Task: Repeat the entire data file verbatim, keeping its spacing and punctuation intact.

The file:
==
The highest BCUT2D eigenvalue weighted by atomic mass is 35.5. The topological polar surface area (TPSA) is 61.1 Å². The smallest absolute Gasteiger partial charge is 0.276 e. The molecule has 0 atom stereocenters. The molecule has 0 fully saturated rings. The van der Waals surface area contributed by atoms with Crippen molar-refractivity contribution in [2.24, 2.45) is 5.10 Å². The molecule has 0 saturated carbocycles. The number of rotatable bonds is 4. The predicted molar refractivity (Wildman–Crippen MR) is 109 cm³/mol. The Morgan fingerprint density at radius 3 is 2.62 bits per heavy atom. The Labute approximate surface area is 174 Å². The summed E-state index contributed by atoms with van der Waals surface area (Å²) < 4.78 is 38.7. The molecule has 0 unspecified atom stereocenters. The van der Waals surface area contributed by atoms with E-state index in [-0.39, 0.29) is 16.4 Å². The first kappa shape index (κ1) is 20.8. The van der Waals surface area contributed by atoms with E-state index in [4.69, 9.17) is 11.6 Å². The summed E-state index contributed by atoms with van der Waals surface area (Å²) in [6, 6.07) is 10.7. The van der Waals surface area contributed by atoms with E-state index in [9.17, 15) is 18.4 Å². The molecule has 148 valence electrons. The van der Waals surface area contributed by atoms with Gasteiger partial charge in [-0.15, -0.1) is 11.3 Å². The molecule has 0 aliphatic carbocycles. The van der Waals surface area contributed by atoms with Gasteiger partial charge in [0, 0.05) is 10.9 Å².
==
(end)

The highest BCUT2D eigenvalue weighted by atomic mass is 35.5. The topological polar surface area (TPSA) is 61.1 Å². The smallest absolute Gasteiger partial charge is 0.276 e. The molecule has 0 atom stereocenters. The molecule has 0 fully saturated rings. The van der Waals surface area contributed by atoms with Crippen molar-refractivity contribution in [2.24, 2.45) is 5.10 Å². The molecule has 0 saturated carbocycles. The number of rotatable bonds is 4. The predicted molar refractivity (Wildman–Crippen MR) is 109 cm³/mol. The Morgan fingerprint density at radius 3 is 2.62 bits per heavy atom. The Labute approximate surface area is 174 Å². The summed E-state index contributed by atoms with van der Waals surface area (Å²) < 4.78 is 38.7. The molecule has 0 unspecified atom stereocenters. The van der Waals surface area contributed by atoms with E-state index in [-0.39, 0.29) is 16.4 Å². The first kappa shape index (κ1) is 20.8. The van der Waals surface area contributed by atoms with E-state index in [4.69, 9.17) is 11.6 Å². The summed E-state index contributed by atoms with van der Waals surface area (Å²) in [6, 6.07) is 10.7. The van der Waals surface area contributed by atoms with E-state index in [9.17, 15) is 18.4 Å². The molecule has 148 valence electrons. The van der Waals surface area contributed by atoms with Gasteiger partial charge in [-0.15, -0.1) is 11.3 Å². The molecule has 0 aliphatic carbocycles. The van der Waals surface area contributed by atoms with Gasteiger partial charge in [0, 0.05) is 10.9 Å².